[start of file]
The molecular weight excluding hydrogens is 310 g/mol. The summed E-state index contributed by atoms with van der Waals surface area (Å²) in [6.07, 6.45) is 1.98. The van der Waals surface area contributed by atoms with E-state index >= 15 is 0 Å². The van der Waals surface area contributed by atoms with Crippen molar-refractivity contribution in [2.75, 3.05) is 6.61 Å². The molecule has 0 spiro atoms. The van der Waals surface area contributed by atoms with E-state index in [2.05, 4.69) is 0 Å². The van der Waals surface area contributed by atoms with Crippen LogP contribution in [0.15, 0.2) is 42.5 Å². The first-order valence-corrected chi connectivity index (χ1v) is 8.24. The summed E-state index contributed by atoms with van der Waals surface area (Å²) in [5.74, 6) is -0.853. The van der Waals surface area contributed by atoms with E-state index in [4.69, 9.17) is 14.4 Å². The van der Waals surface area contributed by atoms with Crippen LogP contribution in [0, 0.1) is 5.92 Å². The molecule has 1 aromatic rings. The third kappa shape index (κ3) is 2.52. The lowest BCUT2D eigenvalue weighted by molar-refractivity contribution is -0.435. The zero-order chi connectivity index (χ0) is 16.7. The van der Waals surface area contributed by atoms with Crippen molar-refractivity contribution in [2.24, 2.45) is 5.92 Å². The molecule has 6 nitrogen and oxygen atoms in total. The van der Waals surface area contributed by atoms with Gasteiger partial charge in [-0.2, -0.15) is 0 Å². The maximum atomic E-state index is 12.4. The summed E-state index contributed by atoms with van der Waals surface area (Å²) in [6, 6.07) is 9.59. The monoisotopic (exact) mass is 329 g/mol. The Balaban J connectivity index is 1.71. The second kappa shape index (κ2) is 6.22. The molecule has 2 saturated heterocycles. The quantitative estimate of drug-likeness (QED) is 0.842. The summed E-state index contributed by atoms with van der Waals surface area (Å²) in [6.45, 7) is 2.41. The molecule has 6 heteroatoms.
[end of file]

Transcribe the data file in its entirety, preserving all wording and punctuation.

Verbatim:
The molecular weight excluding hydrogens is 310 g/mol. The summed E-state index contributed by atoms with van der Waals surface area (Å²) in [6.07, 6.45) is 1.98. The van der Waals surface area contributed by atoms with E-state index >= 15 is 0 Å². The van der Waals surface area contributed by atoms with Crippen molar-refractivity contribution in [2.75, 3.05) is 6.61 Å². The molecule has 0 spiro atoms. The van der Waals surface area contributed by atoms with E-state index in [2.05, 4.69) is 0 Å². The van der Waals surface area contributed by atoms with Crippen LogP contribution in [0.15, 0.2) is 42.5 Å². The first-order valence-corrected chi connectivity index (χ1v) is 8.24. The summed E-state index contributed by atoms with van der Waals surface area (Å²) in [5.74, 6) is -0.853. The van der Waals surface area contributed by atoms with E-state index in [4.69, 9.17) is 14.4 Å². The van der Waals surface area contributed by atoms with Crippen LogP contribution in [0, 0.1) is 5.92 Å². The molecule has 1 aromatic rings. The third kappa shape index (κ3) is 2.52. The lowest BCUT2D eigenvalue weighted by molar-refractivity contribution is -0.435. The zero-order chi connectivity index (χ0) is 16.7. The van der Waals surface area contributed by atoms with Crippen molar-refractivity contribution in [2.24, 2.45) is 5.92 Å². The molecule has 6 nitrogen and oxygen atoms in total. The van der Waals surface area contributed by atoms with Gasteiger partial charge in [-0.2, -0.15) is 0 Å². The maximum atomic E-state index is 12.4. The summed E-state index contributed by atoms with van der Waals surface area (Å²) in [6, 6.07) is 9.59. The monoisotopic (exact) mass is 329 g/mol. The Balaban J connectivity index is 1.71. The second kappa shape index (κ2) is 6.22. The molecule has 2 saturated heterocycles. The quantitative estimate of drug-likeness (QED) is 0.842. The summed E-state index contributed by atoms with van der Waals surface area (Å²) in [6.45, 7) is 2.41. The molecule has 6 heteroatoms.